|Making Silicon Melt in Reverse|
|Wednesday, 24 August 2011 08:59|
A team of MIT scientists, together with scientists at the Advanced Light Source, used an in-situ heating stage at microprobe Beamline 10.3.2 to measure the chemical state of silicon contaminated with copper, nickel, and iron at temperatures nearing 1000°C. Under special cooling conditions, the solid solution decomposes and nanometer- to micron-sized liquid eutectic droplets appear. This material and phenomenon is described in a paper published in Advanced Materials . Team leader Tonio Buonassisi, the SMA Assistant Professor of Mechanical Engineering and Manufacturing, is the senior author, and the lead authors are Steve Hudelson MS ’09, and postdoctoral fellow Bonna Newman PhD ’08.
This finding could lower the cost of solar cell manufacturing by accelerating material purification. During silicon refining or ingot solidification, liquid eutectic droplets are shown to aggregate additional impurities via solid-liquid segregation. “If you can create little liquid droplets inside a block of silicon, they serve like little vacuum cleaners to suck up impurities,” says Buonassisi, leaving cleaner material behind. His group has also demonstrated that this phenomenon can be harnessed to seed microwires over large areas , by spontaneously forming an array of liquid droplets on a three-dimensional wafer surface for vapor-liquid-solid seeding.
Retrograde melting was predicted to occur in silicon by Buonassisi in 2007 . However, it was only with the advent of a high-temperature in-situ stage at ALS microprobe Beamline 10.3.2 that experimental confirmation came within reach, enabled by non-destructive, in-situ X-ray measurements.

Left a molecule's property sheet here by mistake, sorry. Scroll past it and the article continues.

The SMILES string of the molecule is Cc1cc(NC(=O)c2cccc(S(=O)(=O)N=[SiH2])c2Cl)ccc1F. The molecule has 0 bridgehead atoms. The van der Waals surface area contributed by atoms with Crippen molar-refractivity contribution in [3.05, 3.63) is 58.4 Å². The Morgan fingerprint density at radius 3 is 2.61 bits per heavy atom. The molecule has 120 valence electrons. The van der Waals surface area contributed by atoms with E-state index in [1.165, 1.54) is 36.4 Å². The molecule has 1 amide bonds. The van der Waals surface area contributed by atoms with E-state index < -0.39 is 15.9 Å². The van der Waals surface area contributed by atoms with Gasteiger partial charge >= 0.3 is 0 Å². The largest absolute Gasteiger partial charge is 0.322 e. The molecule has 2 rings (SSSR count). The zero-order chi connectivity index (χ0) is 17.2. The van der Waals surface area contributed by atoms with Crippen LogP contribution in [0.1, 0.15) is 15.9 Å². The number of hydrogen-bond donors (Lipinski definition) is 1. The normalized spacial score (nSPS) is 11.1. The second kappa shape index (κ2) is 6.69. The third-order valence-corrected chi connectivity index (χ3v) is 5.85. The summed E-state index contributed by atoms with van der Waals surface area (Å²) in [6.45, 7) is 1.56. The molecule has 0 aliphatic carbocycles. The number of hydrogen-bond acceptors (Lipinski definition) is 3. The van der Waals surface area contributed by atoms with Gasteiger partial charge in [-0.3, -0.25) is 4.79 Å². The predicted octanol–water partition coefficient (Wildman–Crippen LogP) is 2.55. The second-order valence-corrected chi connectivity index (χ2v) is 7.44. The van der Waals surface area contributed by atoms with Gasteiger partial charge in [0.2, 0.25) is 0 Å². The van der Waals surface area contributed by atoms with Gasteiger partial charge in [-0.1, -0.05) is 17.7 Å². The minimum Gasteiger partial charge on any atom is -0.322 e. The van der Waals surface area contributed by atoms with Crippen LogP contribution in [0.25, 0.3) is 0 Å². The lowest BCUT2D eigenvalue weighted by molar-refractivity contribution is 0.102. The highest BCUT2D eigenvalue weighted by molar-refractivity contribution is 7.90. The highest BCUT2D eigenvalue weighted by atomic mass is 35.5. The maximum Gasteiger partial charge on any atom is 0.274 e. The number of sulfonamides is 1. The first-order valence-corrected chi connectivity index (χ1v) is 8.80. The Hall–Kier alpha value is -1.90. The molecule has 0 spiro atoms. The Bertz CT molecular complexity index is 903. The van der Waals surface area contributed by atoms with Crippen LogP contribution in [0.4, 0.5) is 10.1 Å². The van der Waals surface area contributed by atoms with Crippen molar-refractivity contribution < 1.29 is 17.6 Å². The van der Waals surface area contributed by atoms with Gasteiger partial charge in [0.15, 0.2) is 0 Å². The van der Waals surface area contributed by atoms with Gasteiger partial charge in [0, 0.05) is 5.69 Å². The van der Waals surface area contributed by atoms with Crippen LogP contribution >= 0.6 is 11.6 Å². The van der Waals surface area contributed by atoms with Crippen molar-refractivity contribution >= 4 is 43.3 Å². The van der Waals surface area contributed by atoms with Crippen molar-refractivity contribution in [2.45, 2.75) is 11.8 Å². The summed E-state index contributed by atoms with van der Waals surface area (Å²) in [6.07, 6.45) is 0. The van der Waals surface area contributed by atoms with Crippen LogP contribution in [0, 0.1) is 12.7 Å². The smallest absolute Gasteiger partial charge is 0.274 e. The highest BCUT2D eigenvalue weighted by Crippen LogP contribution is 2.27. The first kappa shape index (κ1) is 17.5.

Work performed on ALS Beamline 10.3.2
 S. Hudelson, B.K. Newman, S. Bernardis, D.P. Fenning, M.I. Bertoni, M.A. Marcus, S.K. Fakra, B. Lai, and T. Buonassisi, "Retrograde melting and internal liquid gettering in silicon,” Advanced Materials 22, 3948 (2010).
 V. Ganapati, D.P. Fenning, M.I. Bertoni, C.E. Kendrick, A.E. Fecych, J.M. Redwing, and T. Buonassisi, “Seeding of silicon wire growth by out-diffused metal precipitates,” Small 7, 563 (2011).
 T. Buonassisi, M. Heuer, A.A. Istratov, M.D. Pickett, M.A. Marcus, B. Lai, Z. Cai, S.M. Heald, and E.R. Weber, “Transition metal co-precipitation mechanisms in silicon,” Acta Materialia 55, 6119 (2007).
The research was supported by the U.S. Department of Energy, the National Science Foundation, the Clare Booth Luce Foundation, Doug Spreng and the Chesonis Family Foundation, and some equipment was provided by McCrone Microscopes & Accessories.
Press release (MIT news): Silicon can be made to melt in reverse